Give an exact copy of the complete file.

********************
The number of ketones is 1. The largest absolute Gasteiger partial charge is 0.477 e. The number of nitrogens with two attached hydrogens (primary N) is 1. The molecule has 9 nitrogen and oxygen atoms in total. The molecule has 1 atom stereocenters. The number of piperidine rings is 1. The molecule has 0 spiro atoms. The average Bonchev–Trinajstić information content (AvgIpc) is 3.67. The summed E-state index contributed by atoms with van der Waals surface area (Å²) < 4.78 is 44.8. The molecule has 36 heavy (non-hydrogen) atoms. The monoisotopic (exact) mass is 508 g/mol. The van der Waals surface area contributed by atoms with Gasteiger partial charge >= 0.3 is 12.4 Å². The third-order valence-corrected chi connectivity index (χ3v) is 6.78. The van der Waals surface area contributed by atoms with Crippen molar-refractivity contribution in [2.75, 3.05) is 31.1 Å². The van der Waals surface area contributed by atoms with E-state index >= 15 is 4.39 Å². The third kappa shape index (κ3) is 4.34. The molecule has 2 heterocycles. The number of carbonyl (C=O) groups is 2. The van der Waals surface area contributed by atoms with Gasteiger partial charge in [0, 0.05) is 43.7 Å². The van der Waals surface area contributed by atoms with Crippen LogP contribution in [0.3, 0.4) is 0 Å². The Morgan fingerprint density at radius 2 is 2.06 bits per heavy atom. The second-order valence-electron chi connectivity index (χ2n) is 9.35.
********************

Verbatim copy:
The number of ketones is 1. The largest absolute Gasteiger partial charge is 0.477 e. The number of nitrogens with two attached hydrogens (primary N) is 1. The molecule has 9 nitrogen and oxygen atoms in total. The molecule has 1 atom stereocenters. The number of piperidine rings is 1. The molecule has 0 spiro atoms. The average Bonchev–Trinajstić information content (AvgIpc) is 3.67. The summed E-state index contributed by atoms with van der Waals surface area (Å²) < 4.78 is 44.8. The molecule has 36 heavy (non-hydrogen) atoms. The monoisotopic (exact) mass is 508 g/mol. The van der Waals surface area contributed by atoms with Gasteiger partial charge >= 0.3 is 12.4 Å². The third-order valence-corrected chi connectivity index (χ3v) is 6.78. The van der Waals surface area contributed by atoms with Crippen molar-refractivity contribution in [2.75, 3.05) is 31.1 Å². The van der Waals surface area contributed by atoms with E-state index >= 15 is 4.39 Å². The third kappa shape index (κ3) is 4.34. The molecule has 2 heterocycles. The number of carbonyl (C=O) groups is 2. The van der Waals surface area contributed by atoms with Gasteiger partial charge in [0, 0.05) is 43.7 Å². The van der Waals surface area contributed by atoms with Crippen LogP contribution in [0.3, 0.4) is 0 Å². The Morgan fingerprint density at radius 2 is 2.06 bits per heavy atom. The second-order valence-electron chi connectivity index (χ2n) is 9.35.